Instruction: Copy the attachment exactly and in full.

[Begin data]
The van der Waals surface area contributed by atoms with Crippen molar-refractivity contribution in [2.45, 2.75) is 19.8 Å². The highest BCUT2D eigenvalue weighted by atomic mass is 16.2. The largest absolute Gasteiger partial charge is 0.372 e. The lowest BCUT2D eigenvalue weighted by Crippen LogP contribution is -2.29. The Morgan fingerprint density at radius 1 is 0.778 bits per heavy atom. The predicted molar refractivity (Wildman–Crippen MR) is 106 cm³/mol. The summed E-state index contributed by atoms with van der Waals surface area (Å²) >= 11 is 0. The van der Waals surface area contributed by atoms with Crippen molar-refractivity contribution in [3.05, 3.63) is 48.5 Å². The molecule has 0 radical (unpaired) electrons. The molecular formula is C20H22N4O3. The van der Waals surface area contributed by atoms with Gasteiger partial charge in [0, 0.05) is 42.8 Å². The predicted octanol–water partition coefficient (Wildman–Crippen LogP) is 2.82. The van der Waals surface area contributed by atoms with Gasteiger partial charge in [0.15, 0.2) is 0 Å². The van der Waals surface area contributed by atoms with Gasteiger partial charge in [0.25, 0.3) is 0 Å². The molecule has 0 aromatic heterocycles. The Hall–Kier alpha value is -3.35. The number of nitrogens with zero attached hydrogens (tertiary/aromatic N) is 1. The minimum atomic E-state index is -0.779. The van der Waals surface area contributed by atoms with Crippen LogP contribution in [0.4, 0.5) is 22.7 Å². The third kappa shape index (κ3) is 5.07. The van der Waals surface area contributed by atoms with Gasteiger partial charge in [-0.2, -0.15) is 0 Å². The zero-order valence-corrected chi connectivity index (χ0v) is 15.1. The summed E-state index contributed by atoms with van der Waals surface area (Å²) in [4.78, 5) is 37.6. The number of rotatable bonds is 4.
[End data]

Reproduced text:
The van der Waals surface area contributed by atoms with Crippen molar-refractivity contribution in [2.45, 2.75) is 19.8 Å². The highest BCUT2D eigenvalue weighted by atomic mass is 16.2. The largest absolute Gasteiger partial charge is 0.372 e. The lowest BCUT2D eigenvalue weighted by Crippen LogP contribution is -2.29. The Morgan fingerprint density at radius 1 is 0.778 bits per heavy atom. The predicted molar refractivity (Wildman–Crippen MR) is 106 cm³/mol. The summed E-state index contributed by atoms with van der Waals surface area (Å²) >= 11 is 0. The van der Waals surface area contributed by atoms with Crippen molar-refractivity contribution in [3.05, 3.63) is 48.5 Å². The molecule has 0 radical (unpaired) electrons. The molecular formula is C20H22N4O3. The van der Waals surface area contributed by atoms with Gasteiger partial charge in [0, 0.05) is 42.8 Å². The predicted octanol–water partition coefficient (Wildman–Crippen LogP) is 2.82. The van der Waals surface area contributed by atoms with Gasteiger partial charge in [0.15, 0.2) is 0 Å². The van der Waals surface area contributed by atoms with Gasteiger partial charge in [0.25, 0.3) is 0 Å². The molecule has 0 aromatic heterocycles. The Hall–Kier alpha value is -3.35. The number of nitrogens with zero attached hydrogens (tertiary/aromatic N) is 1. The minimum atomic E-state index is -0.779. The van der Waals surface area contributed by atoms with Crippen LogP contribution in [0.4, 0.5) is 22.7 Å². The third kappa shape index (κ3) is 5.07. The van der Waals surface area contributed by atoms with Gasteiger partial charge in [-0.2, -0.15) is 0 Å². The zero-order valence-corrected chi connectivity index (χ0v) is 15.1. The summed E-state index contributed by atoms with van der Waals surface area (Å²) in [4.78, 5) is 37.6. The number of rotatable bonds is 4.